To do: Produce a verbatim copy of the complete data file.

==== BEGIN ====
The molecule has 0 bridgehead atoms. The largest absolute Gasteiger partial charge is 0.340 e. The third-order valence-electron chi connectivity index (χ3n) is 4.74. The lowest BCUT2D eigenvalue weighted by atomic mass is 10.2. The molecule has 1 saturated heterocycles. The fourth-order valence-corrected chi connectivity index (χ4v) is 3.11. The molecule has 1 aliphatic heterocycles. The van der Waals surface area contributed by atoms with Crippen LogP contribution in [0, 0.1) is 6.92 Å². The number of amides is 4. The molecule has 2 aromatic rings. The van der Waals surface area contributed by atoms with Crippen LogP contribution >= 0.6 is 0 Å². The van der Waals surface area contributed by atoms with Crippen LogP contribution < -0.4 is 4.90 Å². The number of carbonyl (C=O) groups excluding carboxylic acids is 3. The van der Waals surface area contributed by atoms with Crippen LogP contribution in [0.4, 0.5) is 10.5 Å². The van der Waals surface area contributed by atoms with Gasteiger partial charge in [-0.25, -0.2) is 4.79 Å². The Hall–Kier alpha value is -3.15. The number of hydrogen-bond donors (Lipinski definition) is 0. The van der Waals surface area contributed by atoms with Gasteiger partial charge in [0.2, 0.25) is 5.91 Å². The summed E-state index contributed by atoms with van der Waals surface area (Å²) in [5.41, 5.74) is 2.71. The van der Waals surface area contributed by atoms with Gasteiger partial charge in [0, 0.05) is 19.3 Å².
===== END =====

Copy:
The molecule has 0 bridgehead atoms. The largest absolute Gasteiger partial charge is 0.340 e. The third-order valence-electron chi connectivity index (χ3n) is 4.74. The lowest BCUT2D eigenvalue weighted by atomic mass is 10.2. The molecule has 1 saturated heterocycles. The fourth-order valence-corrected chi connectivity index (χ4v) is 3.11. The molecule has 1 aliphatic heterocycles. The van der Waals surface area contributed by atoms with Crippen LogP contribution in [0, 0.1) is 6.92 Å². The number of amides is 4. The molecule has 2 aromatic rings. The van der Waals surface area contributed by atoms with Crippen LogP contribution >= 0.6 is 0 Å². The van der Waals surface area contributed by atoms with Crippen LogP contribution < -0.4 is 4.90 Å². The number of carbonyl (C=O) groups excluding carboxylic acids is 3. The van der Waals surface area contributed by atoms with Crippen LogP contribution in [0.4, 0.5) is 10.5 Å². The van der Waals surface area contributed by atoms with Gasteiger partial charge in [-0.25, -0.2) is 4.79 Å². The Hall–Kier alpha value is -3.15. The number of hydrogen-bond donors (Lipinski definition) is 0. The van der Waals surface area contributed by atoms with Gasteiger partial charge in [0.2, 0.25) is 5.91 Å². The summed E-state index contributed by atoms with van der Waals surface area (Å²) in [5.41, 5.74) is 2.71. The van der Waals surface area contributed by atoms with Gasteiger partial charge in [0, 0.05) is 19.3 Å².